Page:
Fictional Heroes

Do you look up to a character in a book, comic, or movie?

They may be fictional, but you know they can still influence you as much as any living breathing person.

I truly believe that. I grew up looking up to more fictional character than actual people. From the books I read to the video games I played, I had a variety of fictional heroes. These people were strong, determined, loyal, but were also vulnerable and conflicted. I can’t say whether or not my fascination had to do with my blossoming imagination, but I really connected with these characters.

Now you may think that flying and having super fast reflexes is the coolest thing ever. You may also be fascinated with extraordinary journeys through fantastic lands.  We all are. What I think others don’t see is how we connect with the characters beyond the fiction. They may have super powers or accomplish extraordinary things, but we see beyond that.

Take Superman, for example. Here we have a superhero that can absorb solar energy, fly, has superhuman strength, x-ray vision, and heat vision. When people see a picture of superman or flip through a comic, these are the things they think of. When a fan thinks of Superman, they think of far more. They sympathize with his humble beginnings, appreciate his love for his family, and admire his dedication to protect others. These traits are what his fans really connect with.

When we understand their nature beyond all the fictitious elements, we are truly able to appreciate the character. At the same time, their negative traits make them human and more relatable. We may have experienced something similar to our favorite character and that makes them feel all the more real.

That is credit to the author/creator. They’ve breathed real life into these characters; so much so that we become fond of them, look up to them, strive to be like them.

Some of today’s society might look upon that as wrong. They might say that people who do that live in a fantasy world and that they’re not in touch with reality. I say this isn’t true. A story is a story, in my opinion. A book from the library might tell of the struggles of a man in a war, and I might read about a heroine who saved her kingdom. Both of these are stories, and stories can touch someone personally.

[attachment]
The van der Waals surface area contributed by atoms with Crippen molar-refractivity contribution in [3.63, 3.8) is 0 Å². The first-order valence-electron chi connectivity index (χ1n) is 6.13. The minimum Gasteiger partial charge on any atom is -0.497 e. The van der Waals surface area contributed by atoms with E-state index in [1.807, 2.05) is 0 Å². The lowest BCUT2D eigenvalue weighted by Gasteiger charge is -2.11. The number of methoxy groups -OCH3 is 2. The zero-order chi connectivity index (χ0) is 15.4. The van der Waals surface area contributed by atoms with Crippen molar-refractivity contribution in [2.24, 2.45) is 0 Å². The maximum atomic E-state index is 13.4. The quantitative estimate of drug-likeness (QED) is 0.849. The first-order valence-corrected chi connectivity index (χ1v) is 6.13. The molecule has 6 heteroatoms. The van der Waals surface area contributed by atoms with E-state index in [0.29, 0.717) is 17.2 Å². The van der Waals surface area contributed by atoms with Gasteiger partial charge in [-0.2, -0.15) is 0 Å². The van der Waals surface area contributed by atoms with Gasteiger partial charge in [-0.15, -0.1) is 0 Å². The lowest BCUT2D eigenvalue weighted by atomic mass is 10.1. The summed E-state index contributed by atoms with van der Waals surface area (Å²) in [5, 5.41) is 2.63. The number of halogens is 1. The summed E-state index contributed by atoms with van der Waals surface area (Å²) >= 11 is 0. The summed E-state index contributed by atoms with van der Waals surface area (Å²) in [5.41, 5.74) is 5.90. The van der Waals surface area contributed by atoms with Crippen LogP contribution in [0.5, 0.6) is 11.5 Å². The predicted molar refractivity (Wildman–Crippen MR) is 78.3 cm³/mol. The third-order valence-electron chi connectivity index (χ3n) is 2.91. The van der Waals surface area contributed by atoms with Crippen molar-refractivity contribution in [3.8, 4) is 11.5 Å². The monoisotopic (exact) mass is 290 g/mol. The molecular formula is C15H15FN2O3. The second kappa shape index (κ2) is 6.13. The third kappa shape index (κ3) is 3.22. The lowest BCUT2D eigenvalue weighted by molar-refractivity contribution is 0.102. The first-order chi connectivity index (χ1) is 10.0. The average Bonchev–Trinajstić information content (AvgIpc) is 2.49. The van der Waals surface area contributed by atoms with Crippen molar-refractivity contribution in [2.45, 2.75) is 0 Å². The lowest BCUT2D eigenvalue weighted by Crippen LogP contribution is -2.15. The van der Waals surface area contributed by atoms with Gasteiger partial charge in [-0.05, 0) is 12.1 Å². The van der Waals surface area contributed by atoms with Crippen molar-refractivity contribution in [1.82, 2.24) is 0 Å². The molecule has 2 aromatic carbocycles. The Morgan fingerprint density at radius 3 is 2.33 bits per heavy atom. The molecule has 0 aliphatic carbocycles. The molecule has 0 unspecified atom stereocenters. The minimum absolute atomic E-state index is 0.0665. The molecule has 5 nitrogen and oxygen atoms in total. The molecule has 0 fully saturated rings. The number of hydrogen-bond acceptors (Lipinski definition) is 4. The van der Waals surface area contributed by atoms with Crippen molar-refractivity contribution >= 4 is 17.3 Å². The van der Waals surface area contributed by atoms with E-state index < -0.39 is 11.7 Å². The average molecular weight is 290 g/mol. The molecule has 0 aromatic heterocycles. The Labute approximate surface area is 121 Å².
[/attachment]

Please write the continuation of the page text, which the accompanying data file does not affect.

I believe that if the reader has an open mind and heart, he/she can see beyond the fantastical story and even superpowers to see the true nature of fictional characters. That is how we connect to the characters, learn from them, and are inspired by them.

The first fictional character that comes to mind when I wrote this was Sorcha of “Daughter of the Forest”, a novel written by Juliet Marillier. Sorcha is just a girl when she is tasked with saving her six brothers by sewing six shirts from a painful nettle plant in order to save them from a witch’s enchantment. The story details the dozens of sacrifices she must make in order to save her family. Her dedication, loyalty, and many other traits both positive and negative make her one of my favorite characters of all time. In reading her story, I found myself touched and inspired.

Feel free to share who your fictional heroes are below! 🙂

cho-g1

Advertisements

2 responses to “Fictional Heroes

  1. Great post! I agree–heros need to be empathetic. “Daughter of the Forest” sounds like a cool adaptation of Hans Christian Anderson’s “The Wild Swans”–I’m totally looking it up! As far as favorite heros go, my favorite are those with imperfections that make them their own worst enemies (for some reason, Scott Pilgrim comes to mind, lol).

    Like

    • Lol. I’m glad you agree! I don’t think it truly matters if the character is fictional as long as they mean something to you personally.

      Also, do read Daughter of the Forest. When I first read it ages ago, I wasn’t even familiar with the fairy tale. Nor does it have that feel. Juliet Marillier weaves her stories so well that you certainly don’t get a childlike feel from them. She also turned the story from that book into a series, and each new book following details a daughter of sevenwaters. They’re all very good if you like old irish fiction.

      Liked by 1 person

Leave a Reply

Fill in your details below or click an icon to log in:

WordPress.com Logo

You are commenting using your WordPress.com account. Log Out / Change )

Twitter picture

You are commenting using your Twitter account. Log Out / Change )

Facebook photo

You are commenting using your Facebook account. Log Out / Change )

Google+ photo

You are commenting using your Google+ account. Log Out / Change )

Connecting to %s